MICHAEL CUSICK:

I've also heard, and I've actually done this before I got the EMDR therapy training, of referring a client for EMDR therapy. And then with the breakthrough neurologically, they're then able to process things if they still need to maybe kind of integrating their story connecting some of the dots working on relational issues. They can do that in a whole new way because of the healing that's occurred in their brain.

Barb Maiberger:

Yes. And again, we keep talking about those changes happening. And I think it comes down to does the therapists have the skills to lead you there?

MICHAEL CUSICK:

One of my favorite book titles is by James Hillman, the union psychologist. And I think he wrote this book about 20 years ago, and the book title is called, we've had 100 years of psychotherapy, and the world's getting worse. Is that a great title? It's a great title. It's one of the most daunting titles, but do you think that that psychotherapy has made the world a better place?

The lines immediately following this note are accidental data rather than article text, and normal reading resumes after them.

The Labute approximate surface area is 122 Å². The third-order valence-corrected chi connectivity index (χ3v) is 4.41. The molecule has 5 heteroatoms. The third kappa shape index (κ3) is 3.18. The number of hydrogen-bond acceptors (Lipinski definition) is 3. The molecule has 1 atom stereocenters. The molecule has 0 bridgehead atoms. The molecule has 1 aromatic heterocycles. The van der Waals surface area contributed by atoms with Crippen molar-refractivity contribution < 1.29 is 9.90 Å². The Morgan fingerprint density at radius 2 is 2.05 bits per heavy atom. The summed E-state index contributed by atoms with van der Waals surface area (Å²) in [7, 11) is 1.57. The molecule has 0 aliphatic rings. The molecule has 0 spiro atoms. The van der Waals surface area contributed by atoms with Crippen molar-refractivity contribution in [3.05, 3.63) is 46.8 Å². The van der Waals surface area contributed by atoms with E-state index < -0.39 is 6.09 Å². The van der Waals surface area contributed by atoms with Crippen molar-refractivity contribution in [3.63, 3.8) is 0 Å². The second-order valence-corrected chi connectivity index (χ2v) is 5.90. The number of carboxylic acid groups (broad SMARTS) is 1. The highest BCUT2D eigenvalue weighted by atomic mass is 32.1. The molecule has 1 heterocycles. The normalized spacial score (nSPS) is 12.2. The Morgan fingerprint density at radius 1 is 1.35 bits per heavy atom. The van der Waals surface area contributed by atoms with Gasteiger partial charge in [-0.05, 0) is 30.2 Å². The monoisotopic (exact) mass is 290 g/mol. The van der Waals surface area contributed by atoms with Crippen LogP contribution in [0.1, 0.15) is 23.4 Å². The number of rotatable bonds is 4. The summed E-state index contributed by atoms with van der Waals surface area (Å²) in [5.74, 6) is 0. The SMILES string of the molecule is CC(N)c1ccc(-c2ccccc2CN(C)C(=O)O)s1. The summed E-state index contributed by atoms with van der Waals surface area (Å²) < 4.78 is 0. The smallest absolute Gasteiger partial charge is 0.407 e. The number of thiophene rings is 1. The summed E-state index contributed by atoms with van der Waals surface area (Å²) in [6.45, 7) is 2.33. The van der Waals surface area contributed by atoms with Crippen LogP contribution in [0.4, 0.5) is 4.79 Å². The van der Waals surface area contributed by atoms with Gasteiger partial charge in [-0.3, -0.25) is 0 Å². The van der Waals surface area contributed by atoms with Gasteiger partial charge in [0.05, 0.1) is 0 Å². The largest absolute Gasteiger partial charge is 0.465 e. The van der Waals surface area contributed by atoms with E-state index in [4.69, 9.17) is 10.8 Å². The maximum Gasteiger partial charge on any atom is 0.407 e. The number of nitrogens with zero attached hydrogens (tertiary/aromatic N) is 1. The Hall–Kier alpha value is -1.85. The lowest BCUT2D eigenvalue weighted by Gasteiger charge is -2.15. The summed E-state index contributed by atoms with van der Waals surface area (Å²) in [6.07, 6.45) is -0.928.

Barb Maiberger:

Well, I think so, yes. But I think that there are times where if you don't feel like you're moving and progressing, then maybe you're not doing the right kind of therapy. And I guess because I come from this body centered place, and I've seen amazing things change for people, I do believe in the change in that it is helping the world. Well, I

MICHAEL CUSICK:

I come from a religious background where I serve people in that way. And when I got trained in EMDR, I was in kind of a vocational crisis where I didn't know if I wanted to go back to that or to integrate that. And when I've begun to understand about the brain and experience this, it's just opened up a whole new VISTA and I have a whole new passion for helping people through therapy. So I want to say thank you for what you do. Thank you for your training. And thank you for your enthusiasm today. No,

Barb Maiberger:

thank you for having me. This has been just a lot of fun.